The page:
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Pounding Home

Courtesy of the  J. Russell Jinishian Gallery,

Courtesy of the J. Russell Jinishian Gallery,

This painting is a result of my first trip to Jonesport, Maine, and seeing an old wooden Beals Island lobster boat pulled up on the shore,” says marine artist Robert Dance from his studio in North Carolina. “I feel very fortunate. I firmly believe that the most beautiful lobster boats are built on Beals Island.”

That trip was back in the late 1970s, and the old wooden boat in question was the Maria Elena. Dance took some pictures and “stashed the sight of it in my memory,” as he puts it. Years later, he came upon the Maria Elena once again, hauled out for sale on Maine’s Great Wass Island. “The old boat was in terrible shape,” Dance says, “but I had the presence of mind to photograph and measure it from every angle, knowing I would draw plans for that beautiful boat.”

Dance turned the plans into a detailed model, and that’s the boat in his dramatic work “Pounding Home.” It shows the Marie Elena driving through the rough seas along Maine’s rocky coast. The skipper is hunched over at the wheel, with the boat largely hidden by a great explosion of spray.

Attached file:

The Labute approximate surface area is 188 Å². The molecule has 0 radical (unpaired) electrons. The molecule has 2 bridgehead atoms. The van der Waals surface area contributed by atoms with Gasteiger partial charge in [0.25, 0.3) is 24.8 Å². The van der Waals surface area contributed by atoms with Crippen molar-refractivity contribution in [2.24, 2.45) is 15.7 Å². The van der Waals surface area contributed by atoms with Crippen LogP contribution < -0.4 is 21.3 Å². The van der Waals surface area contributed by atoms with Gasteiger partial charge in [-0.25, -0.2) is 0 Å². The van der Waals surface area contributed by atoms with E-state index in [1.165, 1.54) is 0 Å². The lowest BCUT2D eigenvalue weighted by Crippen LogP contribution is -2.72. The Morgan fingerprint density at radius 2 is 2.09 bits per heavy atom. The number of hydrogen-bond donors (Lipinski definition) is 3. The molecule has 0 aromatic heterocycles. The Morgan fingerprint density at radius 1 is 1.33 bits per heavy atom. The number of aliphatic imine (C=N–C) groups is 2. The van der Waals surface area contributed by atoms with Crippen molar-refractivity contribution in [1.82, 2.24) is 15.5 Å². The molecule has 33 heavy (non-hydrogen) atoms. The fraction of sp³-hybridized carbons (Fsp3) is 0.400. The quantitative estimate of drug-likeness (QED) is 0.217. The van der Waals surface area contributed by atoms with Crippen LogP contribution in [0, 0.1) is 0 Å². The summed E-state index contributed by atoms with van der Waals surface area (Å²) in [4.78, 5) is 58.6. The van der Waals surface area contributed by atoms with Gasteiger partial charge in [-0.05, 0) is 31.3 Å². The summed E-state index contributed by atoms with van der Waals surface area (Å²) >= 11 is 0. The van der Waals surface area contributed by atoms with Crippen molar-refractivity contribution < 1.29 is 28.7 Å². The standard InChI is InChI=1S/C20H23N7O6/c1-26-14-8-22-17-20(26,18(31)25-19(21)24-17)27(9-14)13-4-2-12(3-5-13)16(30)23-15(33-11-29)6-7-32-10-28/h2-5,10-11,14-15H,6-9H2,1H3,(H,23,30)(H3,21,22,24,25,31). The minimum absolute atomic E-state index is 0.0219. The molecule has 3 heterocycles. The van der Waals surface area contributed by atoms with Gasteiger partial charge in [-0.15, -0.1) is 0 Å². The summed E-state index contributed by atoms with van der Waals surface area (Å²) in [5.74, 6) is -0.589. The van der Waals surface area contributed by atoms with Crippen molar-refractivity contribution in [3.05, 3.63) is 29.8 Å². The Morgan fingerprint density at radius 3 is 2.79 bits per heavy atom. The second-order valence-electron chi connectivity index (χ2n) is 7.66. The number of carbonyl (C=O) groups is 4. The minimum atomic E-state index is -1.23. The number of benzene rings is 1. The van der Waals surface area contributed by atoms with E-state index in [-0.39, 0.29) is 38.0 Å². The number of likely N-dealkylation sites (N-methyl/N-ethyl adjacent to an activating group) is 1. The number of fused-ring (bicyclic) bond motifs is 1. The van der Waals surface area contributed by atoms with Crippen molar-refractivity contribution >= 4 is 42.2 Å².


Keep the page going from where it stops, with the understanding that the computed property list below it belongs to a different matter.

Spray is always a challenge for a marine artist to get right; Dance says he uses a combination of technique and patience. “To get depth into my water and skies, it may take me 20 or 30 glazes,” he says. “I often take a brush with few hairs or a stipple brush, and stipple with white paint those areas of spray. This leaves tiny, raised areas of white paint. When dry, I will glaze over such areas with lightly tinted glaze. Then, with a small palette knife, I will scrape over the stippled area, leaving the glaze in the recesses and the whites exposed at the top.”

It is not unusual for Dance to spend six months on one painting. “No matter how normal an artist looks,” he says, “all of us are crazy.” 

This article originally appeared in the February 2020 issue.


 Robert Beck

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